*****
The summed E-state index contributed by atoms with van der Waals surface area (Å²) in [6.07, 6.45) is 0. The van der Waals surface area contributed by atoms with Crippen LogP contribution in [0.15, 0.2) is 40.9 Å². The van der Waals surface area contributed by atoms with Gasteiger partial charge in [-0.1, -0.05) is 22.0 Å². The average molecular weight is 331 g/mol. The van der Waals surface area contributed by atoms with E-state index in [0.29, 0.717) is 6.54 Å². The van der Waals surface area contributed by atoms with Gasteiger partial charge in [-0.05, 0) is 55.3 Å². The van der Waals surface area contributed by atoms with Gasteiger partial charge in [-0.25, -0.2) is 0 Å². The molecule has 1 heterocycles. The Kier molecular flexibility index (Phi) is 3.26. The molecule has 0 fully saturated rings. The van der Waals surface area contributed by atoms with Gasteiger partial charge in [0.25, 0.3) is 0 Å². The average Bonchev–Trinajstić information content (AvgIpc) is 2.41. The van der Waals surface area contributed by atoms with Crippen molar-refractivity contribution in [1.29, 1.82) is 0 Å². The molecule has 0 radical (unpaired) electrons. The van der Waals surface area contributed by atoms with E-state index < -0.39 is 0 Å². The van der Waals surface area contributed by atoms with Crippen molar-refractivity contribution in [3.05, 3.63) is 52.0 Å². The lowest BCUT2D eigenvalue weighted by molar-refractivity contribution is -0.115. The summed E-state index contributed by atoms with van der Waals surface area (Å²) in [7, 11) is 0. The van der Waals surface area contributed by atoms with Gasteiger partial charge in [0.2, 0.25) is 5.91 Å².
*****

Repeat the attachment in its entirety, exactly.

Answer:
The summed E-state index contributed by atoms with van der Waals surface area (Å²) in [6.07, 6.45) is 0. The van der Waals surface area contributed by atoms with Crippen LogP contribution in [0.15, 0.2) is 40.9 Å². The van der Waals surface area contributed by atoms with Gasteiger partial charge in [-0.1, -0.05) is 22.0 Å². The average molecular weight is 331 g/mol. The van der Waals surface area contributed by atoms with E-state index in [0.29, 0.717) is 6.54 Å². The van der Waals surface area contributed by atoms with Gasteiger partial charge in [-0.05, 0) is 55.3 Å². The van der Waals surface area contributed by atoms with Gasteiger partial charge in [-0.25, -0.2) is 0 Å². The molecule has 1 heterocycles. The Kier molecular flexibility index (Phi) is 3.26. The molecule has 0 fully saturated rings. The van der Waals surface area contributed by atoms with Gasteiger partial charge in [0.25, 0.3) is 0 Å². The average Bonchev–Trinajstić information content (AvgIpc) is 2.41. The van der Waals surface area contributed by atoms with Crippen molar-refractivity contribution in [1.29, 1.82) is 0 Å². The molecule has 0 radical (unpaired) electrons. The van der Waals surface area contributed by atoms with E-state index < -0.39 is 0 Å². The van der Waals surface area contributed by atoms with Crippen molar-refractivity contribution in [3.05, 3.63) is 52.0 Å². The lowest BCUT2D eigenvalue weighted by molar-refractivity contribution is -0.115. The summed E-state index contributed by atoms with van der Waals surface area (Å²) in [7, 11) is 0. The van der Waals surface area contributed by atoms with Gasteiger partial charge in [0.2, 0.25) is 5.91 Å².